• Unknowns What about scale-up? Current installation is a minimal config. • Single web / database nodes. • Main site and us-east use multiple load balanced servers. AWS load-balancing architecture is different from what we currently use. • In theory there should be no problems... • ...but we don't know until we try. • Do we go for automatic scale-out?
  • Downsides Underestimated the time it would take to make the web- code mirror-ready. • Not a cloud specific problem, but something to be aware of when you take big applications and move them outside your home institution. Packaging OS images, code and data needs to be done for every ensembl release. • Ensembl team now has a dedicated person responsible for the cloud. • Somebody has to look after the systems. Management overhead does not necessarily go down. • But it does change.
  • Going forward useast.ensembl.org to go into production later this year. • Far-east Amazon availability zone is also of interest. • Likely to be next, assuming useast works. “Virtual” Co-location concept will be useful for a number of other projects. • Other Sanger websites? Disaster recovery. • Eg replicate critical databases / storage into AWS. • Currently all of Sanger data lives in a single datacentre. • We have a small amount of co-lo space for mirroring critical data. • Same argument apply as for the uswest mirror.
  • Hype Cycle Web services
  • Ensembl Pipeline HPC element of Ensembl. • Takes raw genomes and performs automated annotation on them.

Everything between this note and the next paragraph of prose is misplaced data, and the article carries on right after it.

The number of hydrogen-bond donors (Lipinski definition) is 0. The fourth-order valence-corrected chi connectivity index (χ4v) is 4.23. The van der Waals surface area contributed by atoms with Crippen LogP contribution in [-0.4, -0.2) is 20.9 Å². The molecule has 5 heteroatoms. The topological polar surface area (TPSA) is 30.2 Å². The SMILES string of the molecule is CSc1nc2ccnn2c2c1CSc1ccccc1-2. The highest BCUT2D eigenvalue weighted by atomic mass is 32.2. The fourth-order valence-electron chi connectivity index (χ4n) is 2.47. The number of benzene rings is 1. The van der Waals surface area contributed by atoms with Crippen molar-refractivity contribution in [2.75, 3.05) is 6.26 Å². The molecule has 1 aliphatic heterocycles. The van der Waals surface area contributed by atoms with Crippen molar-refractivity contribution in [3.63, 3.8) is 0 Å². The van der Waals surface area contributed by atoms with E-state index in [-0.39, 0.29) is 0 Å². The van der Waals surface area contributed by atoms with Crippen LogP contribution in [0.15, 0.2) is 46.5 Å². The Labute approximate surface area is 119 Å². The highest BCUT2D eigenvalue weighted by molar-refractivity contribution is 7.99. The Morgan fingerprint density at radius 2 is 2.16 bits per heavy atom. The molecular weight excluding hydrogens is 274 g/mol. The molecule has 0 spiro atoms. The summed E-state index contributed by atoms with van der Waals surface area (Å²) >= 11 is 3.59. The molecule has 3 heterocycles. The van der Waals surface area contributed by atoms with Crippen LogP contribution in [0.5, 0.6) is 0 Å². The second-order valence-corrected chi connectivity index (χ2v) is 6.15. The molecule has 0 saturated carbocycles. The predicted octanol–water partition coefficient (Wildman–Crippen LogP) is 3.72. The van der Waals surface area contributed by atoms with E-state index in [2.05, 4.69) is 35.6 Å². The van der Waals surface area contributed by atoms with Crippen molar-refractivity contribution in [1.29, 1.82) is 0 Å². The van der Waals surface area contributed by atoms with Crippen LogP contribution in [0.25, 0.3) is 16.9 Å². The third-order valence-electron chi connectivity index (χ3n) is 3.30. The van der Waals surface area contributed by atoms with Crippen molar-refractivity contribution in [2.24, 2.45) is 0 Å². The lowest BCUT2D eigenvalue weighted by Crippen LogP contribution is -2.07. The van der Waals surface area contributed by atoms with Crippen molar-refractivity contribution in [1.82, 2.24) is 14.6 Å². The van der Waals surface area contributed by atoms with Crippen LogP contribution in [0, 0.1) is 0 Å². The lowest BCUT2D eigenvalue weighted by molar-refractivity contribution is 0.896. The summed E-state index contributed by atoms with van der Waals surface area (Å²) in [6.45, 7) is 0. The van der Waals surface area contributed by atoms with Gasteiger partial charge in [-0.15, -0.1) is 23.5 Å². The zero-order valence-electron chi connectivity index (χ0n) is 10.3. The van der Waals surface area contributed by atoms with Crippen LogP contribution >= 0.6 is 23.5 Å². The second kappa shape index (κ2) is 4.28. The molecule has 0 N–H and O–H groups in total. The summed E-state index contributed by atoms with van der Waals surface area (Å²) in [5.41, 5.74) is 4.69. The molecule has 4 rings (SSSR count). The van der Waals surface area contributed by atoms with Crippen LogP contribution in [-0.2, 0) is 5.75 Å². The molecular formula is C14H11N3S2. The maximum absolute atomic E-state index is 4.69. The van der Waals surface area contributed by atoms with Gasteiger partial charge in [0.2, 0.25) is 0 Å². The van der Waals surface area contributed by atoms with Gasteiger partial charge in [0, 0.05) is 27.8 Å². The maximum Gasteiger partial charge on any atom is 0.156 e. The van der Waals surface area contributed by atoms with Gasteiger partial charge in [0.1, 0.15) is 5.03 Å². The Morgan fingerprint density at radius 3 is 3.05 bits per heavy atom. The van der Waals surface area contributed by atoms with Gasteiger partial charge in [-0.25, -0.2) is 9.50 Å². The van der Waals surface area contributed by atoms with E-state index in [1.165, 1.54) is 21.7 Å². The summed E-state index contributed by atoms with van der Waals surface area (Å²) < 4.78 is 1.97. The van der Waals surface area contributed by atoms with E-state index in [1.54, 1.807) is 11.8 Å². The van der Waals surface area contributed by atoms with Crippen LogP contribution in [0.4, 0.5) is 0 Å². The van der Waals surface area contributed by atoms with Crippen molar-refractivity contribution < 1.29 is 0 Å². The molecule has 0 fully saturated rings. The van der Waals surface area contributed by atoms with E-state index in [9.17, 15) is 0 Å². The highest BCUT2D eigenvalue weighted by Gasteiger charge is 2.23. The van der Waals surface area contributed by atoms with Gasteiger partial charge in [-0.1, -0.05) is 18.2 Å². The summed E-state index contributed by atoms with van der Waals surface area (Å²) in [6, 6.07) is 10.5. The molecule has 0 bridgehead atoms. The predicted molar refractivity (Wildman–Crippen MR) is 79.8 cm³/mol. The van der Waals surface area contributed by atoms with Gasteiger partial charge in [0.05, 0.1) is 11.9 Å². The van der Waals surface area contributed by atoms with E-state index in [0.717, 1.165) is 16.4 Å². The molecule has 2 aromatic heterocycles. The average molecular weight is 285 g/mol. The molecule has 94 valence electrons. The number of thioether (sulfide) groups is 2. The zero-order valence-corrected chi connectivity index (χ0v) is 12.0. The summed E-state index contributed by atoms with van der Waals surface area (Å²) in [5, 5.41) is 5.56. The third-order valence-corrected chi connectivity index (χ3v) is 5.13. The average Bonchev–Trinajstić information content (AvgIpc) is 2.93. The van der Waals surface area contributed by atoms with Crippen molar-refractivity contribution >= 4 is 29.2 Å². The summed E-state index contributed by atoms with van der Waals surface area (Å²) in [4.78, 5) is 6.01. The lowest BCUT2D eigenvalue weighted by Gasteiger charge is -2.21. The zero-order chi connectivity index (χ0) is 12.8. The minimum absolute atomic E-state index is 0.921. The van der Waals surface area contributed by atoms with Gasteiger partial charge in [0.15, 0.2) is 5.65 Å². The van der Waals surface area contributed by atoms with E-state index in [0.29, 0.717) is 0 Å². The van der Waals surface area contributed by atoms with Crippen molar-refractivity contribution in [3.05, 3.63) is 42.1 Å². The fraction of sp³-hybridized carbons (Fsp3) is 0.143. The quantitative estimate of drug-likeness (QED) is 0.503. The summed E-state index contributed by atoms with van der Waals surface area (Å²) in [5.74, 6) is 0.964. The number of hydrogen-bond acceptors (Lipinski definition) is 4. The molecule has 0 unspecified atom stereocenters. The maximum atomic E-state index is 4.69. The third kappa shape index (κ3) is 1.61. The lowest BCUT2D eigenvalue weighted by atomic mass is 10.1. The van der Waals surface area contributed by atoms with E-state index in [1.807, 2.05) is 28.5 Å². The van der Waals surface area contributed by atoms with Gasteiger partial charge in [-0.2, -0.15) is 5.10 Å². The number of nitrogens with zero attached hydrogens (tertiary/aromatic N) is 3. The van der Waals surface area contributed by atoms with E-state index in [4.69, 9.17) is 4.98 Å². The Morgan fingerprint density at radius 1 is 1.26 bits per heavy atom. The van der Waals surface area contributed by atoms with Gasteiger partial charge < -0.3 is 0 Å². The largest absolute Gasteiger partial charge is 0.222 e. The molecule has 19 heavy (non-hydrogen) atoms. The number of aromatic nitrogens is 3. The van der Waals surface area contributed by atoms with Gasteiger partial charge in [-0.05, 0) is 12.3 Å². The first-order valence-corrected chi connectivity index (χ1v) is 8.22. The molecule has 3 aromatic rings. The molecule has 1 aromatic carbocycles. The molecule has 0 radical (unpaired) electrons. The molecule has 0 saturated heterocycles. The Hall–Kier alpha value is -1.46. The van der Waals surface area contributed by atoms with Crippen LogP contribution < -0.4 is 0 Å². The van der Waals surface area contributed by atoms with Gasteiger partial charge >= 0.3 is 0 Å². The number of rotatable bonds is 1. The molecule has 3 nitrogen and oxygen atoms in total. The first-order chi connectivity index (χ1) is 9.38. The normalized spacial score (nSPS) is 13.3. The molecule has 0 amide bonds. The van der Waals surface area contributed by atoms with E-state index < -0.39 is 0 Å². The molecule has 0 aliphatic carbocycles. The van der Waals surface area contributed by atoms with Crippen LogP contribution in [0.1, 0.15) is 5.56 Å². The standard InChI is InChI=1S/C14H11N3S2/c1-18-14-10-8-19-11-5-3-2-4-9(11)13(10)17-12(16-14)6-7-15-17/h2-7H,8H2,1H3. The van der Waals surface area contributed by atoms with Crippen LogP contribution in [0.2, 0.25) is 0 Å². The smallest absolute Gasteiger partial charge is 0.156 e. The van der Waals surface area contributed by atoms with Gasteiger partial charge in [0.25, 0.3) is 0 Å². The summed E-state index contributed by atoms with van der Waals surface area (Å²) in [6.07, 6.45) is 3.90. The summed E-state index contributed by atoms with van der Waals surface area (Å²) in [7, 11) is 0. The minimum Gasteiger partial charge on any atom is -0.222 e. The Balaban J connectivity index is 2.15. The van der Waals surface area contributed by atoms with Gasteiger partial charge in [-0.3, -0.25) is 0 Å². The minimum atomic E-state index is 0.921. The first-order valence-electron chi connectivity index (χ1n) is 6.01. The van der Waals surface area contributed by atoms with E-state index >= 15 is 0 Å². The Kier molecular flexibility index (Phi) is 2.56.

• Compute Pipeline TCCTCTCTTTATTTTAGCTGGACCAGACCAATTTTGAGGAAAGGATACAGACAGCGCCTG GAATTGTCAGACATATACCAAATCCCTTCTGTTGATTCTGCTGACAATCTATCTGAAAAA TTGGAAAGGTATGTTCATGTACATTGTTTAGTTGAAGAGAGAAATTCATATTATTAATTA TTTAGAGAAGAGAAAGCAAACATATTATAAGTTTAATTCTTATATTTAAAAATAGGAGCC AAGTATGGTGGCTAATGCCTGTAATCCCAACTATTTGGGAGGCCAAGATGAGAGGATTGC TTGAGACCAGGAGTTTGATACCAGCCTGGGCAACATAGCAAGATGTTATCTCTACACAAA ATAAAAAAGTTAGCTGGGAATGGTAGTGCATGCTTGTATTCCCAGCTACTCAGGAGGCTG AAGCAGGAGGGTTACTTGAGCCCAGGAGTTTGAGGTTGCAGTGAGCTATGATTGTGCCAC TGCACTCCAGCTTGGGTGACACAGCAAAACCCTCTCTCTCTAAAAAAAAAAAAAAAAAGG AACATCTCATTTTCACACTGAAATGTTGACTGAAATCATTAAACAATAAAATCATAAAAG AAAAATAATCAGTTTCCTAAGAAATGATTTTTTTTCCTGAAAAATACACATTTGGTTTCA GAGAATTTGTCTTATTAGAGACCATGAGATGGATTTTGTGAAAACTAAAGTAACACCATT ATGAAGTAAATCGTGTATATTTGCTTTCAAAACCTTTATATTTGAATACAAATGTACTCC
  • Raw Sequence → Something useful
  • Example annotation
  • Gene Finding DNA HMM Prediction Alignment with fragments recovered in vivo Alignment with known proteins Alignment with other genes and other species
  • Workflow
  • Compute Pipeline Architecture: • OO perl pipeline manager. • Core algorithms are C. • 200 auxiliary binaries. Workflow: • Investigator describes analysis at high level. • Pipeline manager splits the analysis into parallel chunks. • Typically 50k-100k jobs. • Sorts out the dependences and then submits jobs to a DRM. • Typically LSF or SGE. • Pipeline state and results are stored in a mysql database. Workflow is embarrassingly parallel. • Integer, not floating point. • 64 bit memory address is nice, but not required. • 64 bit file access is required. • Single threaded jobs. • Very IO intensive.
  • Running the pipeline in practice Requires a significant amount of domain knowledge. Software install is complicated. • Lots of perl modules and dependencies. Need a well tuned compute cluster. • Pipeline takes ~500 CPU days for a moderate genome. • Ensembl chewed up 160k CPU days last year. • Code is IO bound in a number of places. • Typically need a high performance filesystem. • Lustre, GPFS, Isilon, Ibrix etc. • Need large mysql database. • 100GB-TB mysql instances, very high query load generated from the cluster.